Can Single-Stream Recycling Work in NYC?

Great Forest’s Amy Marpman recently spoke with City Limits about NYC’s current recycling system in a piece that explores the city’s single-stream recycling ambitions.

There are many factors that can affect how well a recycling program is working.

Single-stream recycling is more convenient for the average person and we know that making recycling easy to accomplish does work.  But it has trade-offs, as discussed in this recent NPR story,  because “…you can’t unscramble an egg.”

Some fear that single-stream may increase volume of materials collected for recycling, but not quality.  Estimates are that about a quarter of single-stream recycling may end up in the landfill because of contamination.

For commercial office buildings, single stream will not necessarily increase recycling rates, especially since GMP (glass, metal and plastic) makes up a small percentage of total building material by weight.  Even if 100% of all recyclable materials are captured, the recycling rate could remain steady.

Moreover, many haulers now cart away commercial recyclables in the same truck (bagged separately), so switching over to a single stream requirement would not require any major operational changes for a commercial building.

The key point to remember is that whatever system is in place, education, training and monitoring is essential. Every office will have different recycling challenges that can be overcome with planning.

City Limits’s series on trash in NYC brings up some interesting issues about the move towards the new OneNYC plan (formerly PlaNYC). We will keep you updated.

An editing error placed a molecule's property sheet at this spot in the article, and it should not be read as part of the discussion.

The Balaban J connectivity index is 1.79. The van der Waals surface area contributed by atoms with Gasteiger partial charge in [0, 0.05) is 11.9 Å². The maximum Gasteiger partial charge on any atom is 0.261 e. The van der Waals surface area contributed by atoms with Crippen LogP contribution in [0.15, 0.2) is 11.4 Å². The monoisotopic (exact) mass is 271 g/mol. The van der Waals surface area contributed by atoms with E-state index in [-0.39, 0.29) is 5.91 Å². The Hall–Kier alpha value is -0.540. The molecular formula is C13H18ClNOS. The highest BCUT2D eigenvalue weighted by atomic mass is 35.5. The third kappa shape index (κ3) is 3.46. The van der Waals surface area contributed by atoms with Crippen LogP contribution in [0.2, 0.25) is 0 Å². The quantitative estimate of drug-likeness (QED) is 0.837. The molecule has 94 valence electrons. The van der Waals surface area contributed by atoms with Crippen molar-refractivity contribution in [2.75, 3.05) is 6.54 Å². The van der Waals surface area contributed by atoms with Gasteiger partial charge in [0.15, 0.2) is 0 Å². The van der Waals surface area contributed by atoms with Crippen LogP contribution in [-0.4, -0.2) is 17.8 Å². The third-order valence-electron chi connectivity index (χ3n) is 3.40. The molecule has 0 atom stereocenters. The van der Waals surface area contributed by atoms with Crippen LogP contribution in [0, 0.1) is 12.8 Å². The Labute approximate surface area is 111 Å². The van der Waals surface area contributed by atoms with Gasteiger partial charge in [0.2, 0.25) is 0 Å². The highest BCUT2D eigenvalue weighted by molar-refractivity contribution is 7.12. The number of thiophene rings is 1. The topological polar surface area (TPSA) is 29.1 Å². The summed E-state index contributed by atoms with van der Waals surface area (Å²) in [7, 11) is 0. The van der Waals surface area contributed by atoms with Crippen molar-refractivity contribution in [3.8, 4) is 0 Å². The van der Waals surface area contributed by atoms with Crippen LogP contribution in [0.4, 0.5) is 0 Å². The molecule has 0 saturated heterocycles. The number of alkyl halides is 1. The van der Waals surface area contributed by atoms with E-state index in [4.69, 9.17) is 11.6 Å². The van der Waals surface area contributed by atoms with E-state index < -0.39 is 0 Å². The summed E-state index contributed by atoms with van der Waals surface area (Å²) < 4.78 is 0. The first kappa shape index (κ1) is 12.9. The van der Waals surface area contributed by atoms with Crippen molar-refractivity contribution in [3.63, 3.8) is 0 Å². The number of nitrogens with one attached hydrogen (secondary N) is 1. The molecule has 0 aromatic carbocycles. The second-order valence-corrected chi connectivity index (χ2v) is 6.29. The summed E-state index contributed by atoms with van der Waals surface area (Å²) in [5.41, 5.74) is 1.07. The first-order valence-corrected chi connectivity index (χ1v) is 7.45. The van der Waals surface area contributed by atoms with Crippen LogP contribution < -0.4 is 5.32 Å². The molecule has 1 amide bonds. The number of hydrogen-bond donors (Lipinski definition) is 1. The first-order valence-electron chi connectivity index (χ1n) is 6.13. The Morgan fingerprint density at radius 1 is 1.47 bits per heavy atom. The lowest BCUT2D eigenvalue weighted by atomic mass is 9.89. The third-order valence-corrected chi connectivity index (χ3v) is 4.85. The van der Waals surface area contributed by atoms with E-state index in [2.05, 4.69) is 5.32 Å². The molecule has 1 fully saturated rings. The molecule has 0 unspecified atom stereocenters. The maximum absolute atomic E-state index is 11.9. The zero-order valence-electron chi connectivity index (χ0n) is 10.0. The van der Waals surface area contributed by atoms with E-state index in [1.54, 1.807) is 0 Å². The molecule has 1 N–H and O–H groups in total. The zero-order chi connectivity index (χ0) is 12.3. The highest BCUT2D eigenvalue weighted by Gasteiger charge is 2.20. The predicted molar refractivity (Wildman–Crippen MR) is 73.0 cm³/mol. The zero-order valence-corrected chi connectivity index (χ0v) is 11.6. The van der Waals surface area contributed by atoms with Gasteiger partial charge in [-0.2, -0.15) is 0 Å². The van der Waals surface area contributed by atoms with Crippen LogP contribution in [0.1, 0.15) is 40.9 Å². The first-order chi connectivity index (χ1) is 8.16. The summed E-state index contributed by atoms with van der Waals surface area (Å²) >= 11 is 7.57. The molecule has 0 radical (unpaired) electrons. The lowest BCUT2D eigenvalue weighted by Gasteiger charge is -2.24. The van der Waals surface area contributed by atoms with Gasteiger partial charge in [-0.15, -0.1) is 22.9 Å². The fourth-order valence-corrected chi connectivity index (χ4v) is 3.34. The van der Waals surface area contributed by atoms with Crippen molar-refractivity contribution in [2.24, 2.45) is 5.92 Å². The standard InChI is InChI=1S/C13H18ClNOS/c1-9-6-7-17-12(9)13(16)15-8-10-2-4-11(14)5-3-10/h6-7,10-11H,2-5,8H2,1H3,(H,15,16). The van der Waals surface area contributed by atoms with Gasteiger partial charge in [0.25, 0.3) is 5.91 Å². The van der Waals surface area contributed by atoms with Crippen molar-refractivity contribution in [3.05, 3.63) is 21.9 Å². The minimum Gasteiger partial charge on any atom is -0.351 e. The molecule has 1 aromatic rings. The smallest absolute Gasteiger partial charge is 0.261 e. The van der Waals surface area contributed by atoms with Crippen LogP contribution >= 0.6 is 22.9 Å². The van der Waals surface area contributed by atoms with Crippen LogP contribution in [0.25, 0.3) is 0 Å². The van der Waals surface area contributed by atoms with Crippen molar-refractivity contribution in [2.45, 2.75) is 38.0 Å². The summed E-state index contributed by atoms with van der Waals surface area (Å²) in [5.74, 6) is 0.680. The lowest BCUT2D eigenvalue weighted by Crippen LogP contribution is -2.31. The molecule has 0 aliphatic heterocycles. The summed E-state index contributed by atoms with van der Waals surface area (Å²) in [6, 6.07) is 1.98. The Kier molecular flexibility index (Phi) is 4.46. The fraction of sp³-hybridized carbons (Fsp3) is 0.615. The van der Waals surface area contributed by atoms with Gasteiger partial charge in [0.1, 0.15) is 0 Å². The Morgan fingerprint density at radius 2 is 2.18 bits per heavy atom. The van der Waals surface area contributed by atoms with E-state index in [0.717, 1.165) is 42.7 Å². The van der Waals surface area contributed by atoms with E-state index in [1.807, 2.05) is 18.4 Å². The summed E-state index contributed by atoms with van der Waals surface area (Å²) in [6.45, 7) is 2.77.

The City Limits article on single-stream offers a great overview of the recycling challenges facing the city, reminding us of some interesting facts:

Ever since it became law in 1989, recycling in New York has been a struggle. In 1996, Mayor Rudy Giuliani called the recycling law “absurd” and “irresponsible”…

The commercial diversion rate (in NYC) is believed to be around 25 percent.

The rate of residential material diverted from the city’s waste stream… has remained stagnant between 15 and 16 percent in recent years.

(In NYC), the net cost to collect metal, glass and plastic will be $75 per ton as compared to a minimum of $90 per ton for exporting to landfills… however, when it comes to paper, the city actually makes money. The city is projected to earn $11 per ton of paper collected.

Paper is one of the most consistently valuable commodities for the city. For that reason, there is some concern about how paper will fare in single-stream recycling.

Single stream recycling would presumably make the process easier, but it may not change the minds of those who don’t care about participating in any kind of program.

Recycling rates have always varied among community districts—with participation highest in Manhattan and lowest in the Bronx—for reasons which even academics can’t quite explain.

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